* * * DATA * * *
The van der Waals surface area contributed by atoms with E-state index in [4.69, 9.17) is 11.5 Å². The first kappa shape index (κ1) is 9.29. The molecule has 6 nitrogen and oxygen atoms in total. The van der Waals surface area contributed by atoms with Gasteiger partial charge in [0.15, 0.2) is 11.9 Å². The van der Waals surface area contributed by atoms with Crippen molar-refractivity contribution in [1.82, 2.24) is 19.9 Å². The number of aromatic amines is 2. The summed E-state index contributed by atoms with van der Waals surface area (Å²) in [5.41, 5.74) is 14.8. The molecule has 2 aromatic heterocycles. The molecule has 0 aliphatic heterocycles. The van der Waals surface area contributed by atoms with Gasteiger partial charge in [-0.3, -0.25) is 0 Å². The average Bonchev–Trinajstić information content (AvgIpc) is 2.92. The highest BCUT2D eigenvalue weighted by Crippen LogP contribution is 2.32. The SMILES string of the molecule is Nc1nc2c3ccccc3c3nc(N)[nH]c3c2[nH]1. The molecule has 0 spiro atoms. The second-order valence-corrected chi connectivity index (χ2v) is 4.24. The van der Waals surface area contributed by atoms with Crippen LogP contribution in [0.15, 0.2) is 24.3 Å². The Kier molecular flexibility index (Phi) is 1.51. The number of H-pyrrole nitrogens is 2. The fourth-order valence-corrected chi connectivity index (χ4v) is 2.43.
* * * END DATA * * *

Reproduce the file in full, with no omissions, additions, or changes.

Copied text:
The van der Waals surface area contributed by atoms with E-state index in [4.69, 9.17) is 11.5 Å². The first kappa shape index (κ1) is 9.29. The molecule has 6 nitrogen and oxygen atoms in total. The van der Waals surface area contributed by atoms with Gasteiger partial charge in [0.15, 0.2) is 11.9 Å². The van der Waals surface area contributed by atoms with Crippen molar-refractivity contribution in [1.82, 2.24) is 19.9 Å². The number of aromatic amines is 2. The summed E-state index contributed by atoms with van der Waals surface area (Å²) in [5.41, 5.74) is 14.8. The molecule has 2 aromatic heterocycles. The molecule has 0 aliphatic heterocycles. The van der Waals surface area contributed by atoms with Gasteiger partial charge in [-0.3, -0.25) is 0 Å². The average Bonchev–Trinajstić information content (AvgIpc) is 2.92. The highest BCUT2D eigenvalue weighted by Crippen LogP contribution is 2.32. The SMILES string of the molecule is Nc1nc2c3ccccc3c3nc(N)[nH]c3c2[nH]1. The molecule has 0 spiro atoms. The second-order valence-corrected chi connectivity index (χ2v) is 4.24. The van der Waals surface area contributed by atoms with Crippen LogP contribution in [0.15, 0.2) is 24.3 Å². The Kier molecular flexibility index (Phi) is 1.51. The number of H-pyrrole nitrogens is 2. The fourth-order valence-corrected chi connectivity index (χ4v) is 2.43.